Tim Kaine: One out of three...then we'll take one question.

Hillary Clinton: Yeah, exactly.

Scott Pelley: Alright. Do you think you blew it on the emails?

Hillary Clinton: Oh, I've said I did. Absolutely. I made a mistake. I should've had two accounts, one for personal and one for office. And I didn't, and I take responsibility for that.

Scott Pelley: Why did you do that? Have the private email servers?

Hillary Clinton: You know, Scott, other people did have-- other secretaries of state, other high-ranking members of administrations, plural-- and it was recommended that it would be convenient, and I thought it would be. It's turned out to be anything but.

Scott Pelley: Would there be a private email server in the White House?

Hillary Clinton: I'll tell ya one thing, that is one lesson I have learned the hard way, and there will not be any such thing in the White House. Although, I am quick to add, there's no evidence that it was ever hacked. And unfortunately, you can't say that for a lot of the government.

Scott Pelley: I was speaking to a young African-American man just the other day in a Democratic state. And he said, and I'll quote, "You know, I guess I would vote for Hillary except for that corruption problem," end quote. As I talked to him further, he didn't quite know what he meant by that. But that was his impression and concern. Why do you think people say that about you?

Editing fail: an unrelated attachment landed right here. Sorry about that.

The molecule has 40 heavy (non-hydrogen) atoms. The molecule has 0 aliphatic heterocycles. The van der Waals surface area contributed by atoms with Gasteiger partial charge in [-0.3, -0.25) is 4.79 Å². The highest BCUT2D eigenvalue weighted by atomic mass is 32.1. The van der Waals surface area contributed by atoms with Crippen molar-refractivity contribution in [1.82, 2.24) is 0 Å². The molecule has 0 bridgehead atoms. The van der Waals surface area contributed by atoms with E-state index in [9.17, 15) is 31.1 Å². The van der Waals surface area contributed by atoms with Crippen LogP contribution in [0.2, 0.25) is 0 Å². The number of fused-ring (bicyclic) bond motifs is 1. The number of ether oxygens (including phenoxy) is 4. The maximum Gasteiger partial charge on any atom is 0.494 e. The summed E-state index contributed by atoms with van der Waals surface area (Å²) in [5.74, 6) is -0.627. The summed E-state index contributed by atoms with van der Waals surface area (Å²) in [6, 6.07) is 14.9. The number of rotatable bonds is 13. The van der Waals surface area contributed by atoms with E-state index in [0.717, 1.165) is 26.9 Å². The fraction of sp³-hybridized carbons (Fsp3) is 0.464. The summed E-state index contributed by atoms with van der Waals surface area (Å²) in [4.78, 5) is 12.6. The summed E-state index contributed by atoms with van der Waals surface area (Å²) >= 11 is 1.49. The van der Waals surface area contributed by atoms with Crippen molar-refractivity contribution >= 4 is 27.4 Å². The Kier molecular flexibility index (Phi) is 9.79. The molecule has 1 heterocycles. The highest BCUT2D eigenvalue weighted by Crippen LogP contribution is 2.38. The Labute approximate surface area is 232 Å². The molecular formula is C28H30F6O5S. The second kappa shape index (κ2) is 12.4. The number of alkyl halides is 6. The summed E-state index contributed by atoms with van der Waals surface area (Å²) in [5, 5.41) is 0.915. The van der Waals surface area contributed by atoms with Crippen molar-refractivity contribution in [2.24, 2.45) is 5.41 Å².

Hillary Clinton: Well first, I will take responsibility for any impression or anything I've ever done that people have legitimate questions about. But I think that it's fair to say there's been a concerted effort to convince people like that young man of something, nobody's quite sure what, but of something. I often feel like there's the Hillary standard and then there's the standard for everybody else. And--

Scott Pelley: What's the Hillary standard?

Hillary Clinton: Well, it-- it is-- you know, a lot of as you at the Republican convention-- unfounded, inaccurate, mean-spirited attacks with no basis in truth-- reality, which take on a life of their own. And for whatever reasons and I don't want to try to analyze the reasons. I see it. I understand it. People are very willing to say things about me, to make accusations about me that are-- I don't get upset about them anymore, but they are very regrettable.

Scott Pelley: Why do you put yourself through it?